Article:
Detection of Fibrotic Remodeling of Epicardial Adipose Tissue in Patients with Atrial Fibrillation: Imaging Approach Based on Histological Observation


Fibrotic remodeling of epicardial adipose tissue (EAT) is crucial for proinflammatory atrial myocardial fibrosis, which leads to atrial fibrillation (AF).


We tested the hypothesis that the ratio of central to marginal adipocyte diameter in EAT represents its fibrotic remodeling. Based on a similar concept, we also tested whether the percent (%) change in EAT fat attenuation determined using computed tomographic (CT) images can detect this remodeling.


Left atrial appendages were obtained from 76 consecutive AF patients during cardiovascular surgery. EAT in the central area (central EAT: C-EAT) and that adjacent to the atrial myocardium (Marginal EAT: M-EAT) were evaluated histologically. CT images for all of the 76 patients were also analyzed.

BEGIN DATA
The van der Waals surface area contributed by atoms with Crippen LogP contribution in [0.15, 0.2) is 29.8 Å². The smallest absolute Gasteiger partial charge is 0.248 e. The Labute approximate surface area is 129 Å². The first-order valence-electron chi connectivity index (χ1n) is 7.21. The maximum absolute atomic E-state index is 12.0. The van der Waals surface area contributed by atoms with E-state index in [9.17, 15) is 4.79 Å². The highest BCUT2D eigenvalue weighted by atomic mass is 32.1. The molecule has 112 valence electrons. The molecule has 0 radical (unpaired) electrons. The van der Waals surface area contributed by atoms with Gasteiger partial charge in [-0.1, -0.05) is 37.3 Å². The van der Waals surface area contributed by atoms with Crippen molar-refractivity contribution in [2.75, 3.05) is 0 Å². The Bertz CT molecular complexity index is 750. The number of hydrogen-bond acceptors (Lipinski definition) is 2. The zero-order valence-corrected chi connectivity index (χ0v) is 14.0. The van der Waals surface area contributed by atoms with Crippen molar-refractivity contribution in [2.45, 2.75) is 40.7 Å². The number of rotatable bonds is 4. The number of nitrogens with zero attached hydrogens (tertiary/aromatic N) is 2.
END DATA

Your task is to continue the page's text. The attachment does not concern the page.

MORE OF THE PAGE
The adipocyte diameter was smaller, fibrotic remodeling of EAT (EAT fibrosis) was more severe, and infiltration of macrophages and myofibroblasts was more extensive in M-EAT than in C-EAT. EAT fibrosis was positively correlated with adipocyte diameter in C-EAT and negatively correlated in M-EAT, resulting in a positive correlation between EAT fibrosis and the ratio of central to marginal adipocyte diameter (C/M diameter ratio; r = 0.73, P < .01). The C/M diameter ratio was greater in patients with persistent AF than in those with paroxysmal AF. CT images demonstrated that the %change in EAT fat attenuation was positively correlated with EAT fibrosis.


Our results suggest that the central-to-marginal adipocyte diameter ratio is tightly associated with fibrotic remodeling of EAT. In addition, the %change in EAT fat attenuation determined using CT imaging can detect remodeling noninvasively.